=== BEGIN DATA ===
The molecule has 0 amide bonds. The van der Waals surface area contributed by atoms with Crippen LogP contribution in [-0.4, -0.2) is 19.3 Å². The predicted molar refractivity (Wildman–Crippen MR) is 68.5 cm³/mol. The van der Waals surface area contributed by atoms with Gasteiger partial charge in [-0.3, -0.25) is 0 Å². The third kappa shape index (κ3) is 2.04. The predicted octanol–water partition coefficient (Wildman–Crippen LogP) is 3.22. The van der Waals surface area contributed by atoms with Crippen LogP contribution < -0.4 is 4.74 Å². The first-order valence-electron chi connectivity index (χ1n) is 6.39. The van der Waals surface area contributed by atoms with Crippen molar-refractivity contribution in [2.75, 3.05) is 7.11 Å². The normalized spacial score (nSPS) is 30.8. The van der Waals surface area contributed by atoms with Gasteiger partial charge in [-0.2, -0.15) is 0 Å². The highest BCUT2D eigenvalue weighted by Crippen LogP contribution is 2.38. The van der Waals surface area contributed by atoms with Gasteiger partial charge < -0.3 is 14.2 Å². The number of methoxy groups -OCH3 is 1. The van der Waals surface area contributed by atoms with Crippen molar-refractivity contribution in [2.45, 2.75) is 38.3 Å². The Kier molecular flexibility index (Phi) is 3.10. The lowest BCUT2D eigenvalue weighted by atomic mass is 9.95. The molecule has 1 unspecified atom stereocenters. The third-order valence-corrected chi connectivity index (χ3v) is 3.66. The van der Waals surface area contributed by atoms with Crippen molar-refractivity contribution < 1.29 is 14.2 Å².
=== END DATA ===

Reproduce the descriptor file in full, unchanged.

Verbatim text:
The molecule has 0 amide bonds. The van der Waals surface area contributed by atoms with Crippen LogP contribution in [-0.4, -0.2) is 19.3 Å². The predicted molar refractivity (Wildman–Crippen MR) is 68.5 cm³/mol. The van der Waals surface area contributed by atoms with Gasteiger partial charge in [-0.3, -0.25) is 0 Å². The third kappa shape index (κ3) is 2.04. The predicted octanol–water partition coefficient (Wildman–Crippen LogP) is 3.22. The van der Waals surface area contributed by atoms with Crippen LogP contribution < -0.4 is 4.74 Å². The first-order valence-electron chi connectivity index (χ1n) is 6.39. The van der Waals surface area contributed by atoms with Crippen molar-refractivity contribution in [2.75, 3.05) is 7.11 Å². The normalized spacial score (nSPS) is 30.8. The van der Waals surface area contributed by atoms with Gasteiger partial charge in [-0.2, -0.15) is 0 Å². The highest BCUT2D eigenvalue weighted by Crippen LogP contribution is 2.38. The van der Waals surface area contributed by atoms with Gasteiger partial charge < -0.3 is 14.2 Å². The number of methoxy groups -OCH3 is 1. The van der Waals surface area contributed by atoms with Crippen molar-refractivity contribution in [2.45, 2.75) is 38.3 Å². The Kier molecular flexibility index (Phi) is 3.10. The lowest BCUT2D eigenvalue weighted by atomic mass is 9.95. The molecule has 1 unspecified atom stereocenters. The third-order valence-corrected chi connectivity index (χ3v) is 3.66. The van der Waals surface area contributed by atoms with Crippen molar-refractivity contribution < 1.29 is 14.2 Å².